Tobacco Flavors Ban: Santa Cruz Protects Kids
Not Just Juul
It’s hardly news that kids are vaping these days. Billboards and airwaves are awash with PSAs about the hidden dangers and costs of developing a nicotine addiction at a young age. Flavored tobacco products taste less harsh than regular tobacco products, making it easier for kids to continue smoking.
What you may not know, though, is that youth use of other flavored tobacco products, like cigars and cigarillos, is also on the uptick. Fortunately, leaders and public health advocates at the local level are stepping up to protect young people from these harmful products.
“When we were exploring solutions to the flavored tobacco issue, it was important to involve residents as well as city officials in that process.”
Santa Cruz, California, is one city that is grappling with a significant surge in teen tobacco use. Located on the foggy redwood coastline an hour south of San Francisco, Santa Cruz is a small beach city — the kind of place where city officials might cross paths in the supermarket after work and end up discussing tobacco control policies.
“We’re a very tight-knit community,” says Andrea Solano, project director of the Santa Cruz County Health Services Agency’s Tobacco Control Program. “When we were exploring solutions to the flavored tobacco issue, it was important to involve residents as well as city officials in that process.”
Solano explains that the city’s current mayor, Martine Watkins, was instrumental in raising the profile of this issue and getting the city council to act. Solano adds, “Other cities in the area are already copying our approach, so we know it will work when it takes effect in January 2020.”
Echoing the US Surgeon General’s warning that “e-cigarette use has become an epidemic among our nation’s young people,” Santa Cruz educators have been providing health advocates with anecdotal evidence that more students are vaping and using flavored tobacco products. Data from a 2016 statewide survey of tobacco, food, and alcohol retailers confirmed an increase in flavored e-cigarette retailers in the city.
Thanks to previous tobacco prevention policy efforts, the City of Santa Cruz already had a tobacco retailer licensing (TRL) ordinance on the books. This type of licensing program can help reduce youth access to tobacco and counteract predatory tobacco industry tactics, especially when combined with other tobacco prevention policies. Santa Cruz County officials next discussed how to modify the existing ordinance to address the increasing sales of e-cigarettes and other flavored tobacco products and align with California’s statewide Tobacco 21 law.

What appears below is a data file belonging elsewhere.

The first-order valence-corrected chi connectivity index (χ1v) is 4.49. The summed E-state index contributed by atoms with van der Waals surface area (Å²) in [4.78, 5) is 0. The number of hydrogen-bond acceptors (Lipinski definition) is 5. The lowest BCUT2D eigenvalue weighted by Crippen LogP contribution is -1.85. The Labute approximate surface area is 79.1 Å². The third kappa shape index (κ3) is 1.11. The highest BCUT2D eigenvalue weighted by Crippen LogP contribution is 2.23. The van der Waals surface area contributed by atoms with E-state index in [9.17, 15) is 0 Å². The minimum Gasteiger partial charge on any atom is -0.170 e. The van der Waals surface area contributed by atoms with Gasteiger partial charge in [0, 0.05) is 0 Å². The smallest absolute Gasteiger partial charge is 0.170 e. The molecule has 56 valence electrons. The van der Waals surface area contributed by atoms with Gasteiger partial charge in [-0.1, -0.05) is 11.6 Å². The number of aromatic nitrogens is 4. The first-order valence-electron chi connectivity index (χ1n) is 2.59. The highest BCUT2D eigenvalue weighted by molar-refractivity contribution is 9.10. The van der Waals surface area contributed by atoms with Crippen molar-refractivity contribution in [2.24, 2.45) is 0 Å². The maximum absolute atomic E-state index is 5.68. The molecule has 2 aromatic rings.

“Youth possession laws are inequitably enforced against underserved communities, and they aren’t effective at reducing youth tobacco use.”
“Initially, we were considering only a partial flavors ban,” says Solano. “Our focus was on creating buffer zones around schools. But then we heard about poor results from other California cities with partial bans, so we realized that pursuing a full ban would be the best strategy.”
Besides instituting a ban on the sale of flavored tobacco products, the county’s tobacco control advocates also proposed rescinding an existing law that prohibited youth purchase, use, and possession of tobacco products. According to Solano, law enforcement was initially skeptical about taking that law off the books.
“Youth possession laws are inequitably enforced against underserved communities, and they aren’t effective at reducing youth tobacco use,” explains Derek Carr, attorney at ChangeLab Solutions. “Instead of holding the tobacco industry accountable, these laws shift responsibility to their victims — the young consumers that Big Tobacco has perniciously targeted with deadly and highly addictive products.”
The Domino Effect
When considering changes to the city’s TRL ordinance, tobacco control advocates at the County Health Services Agency reached out to ChangeLab Solutions for technical assistance. Specifically, they were looking for options to restrict flavored tobacco products and an evaluation of opportunities to further strengthen the existing ordinance.
"We’ll always take steps to protect the next generation from tobacco companies."
“We contact ChangeLab whenever we’re thinking about tobacco control modifications,” says Solano. “Their assistance is really helpful in getting policies passed that improve health and protect kids.”
Once Santa Cruz’s city council approved the flavors ban, the county board of supervisors quickly followed suit, approving a similar ordinance for unincorporated parts of the county. Other nearby cities like Watsonville and Capitola are also pursuing bans on flavored tobacco within their jurisdictions.
“Once one locale acts to protect the health of kids and families, it’s much easier to get similar policies passed in other places,” says Solano. “The tobacco control community is very collaborative and innovative here in California, and we’ll always take steps to protect the next generation from tobacco companies and retailers.”
Want to learn why laws prohibiting purchase, use, and possession (PUP) of tobacco by youth can have unintended consequences? Read our fact sheet on PUP laws to explore alternative ways to curb tobacco use among youth.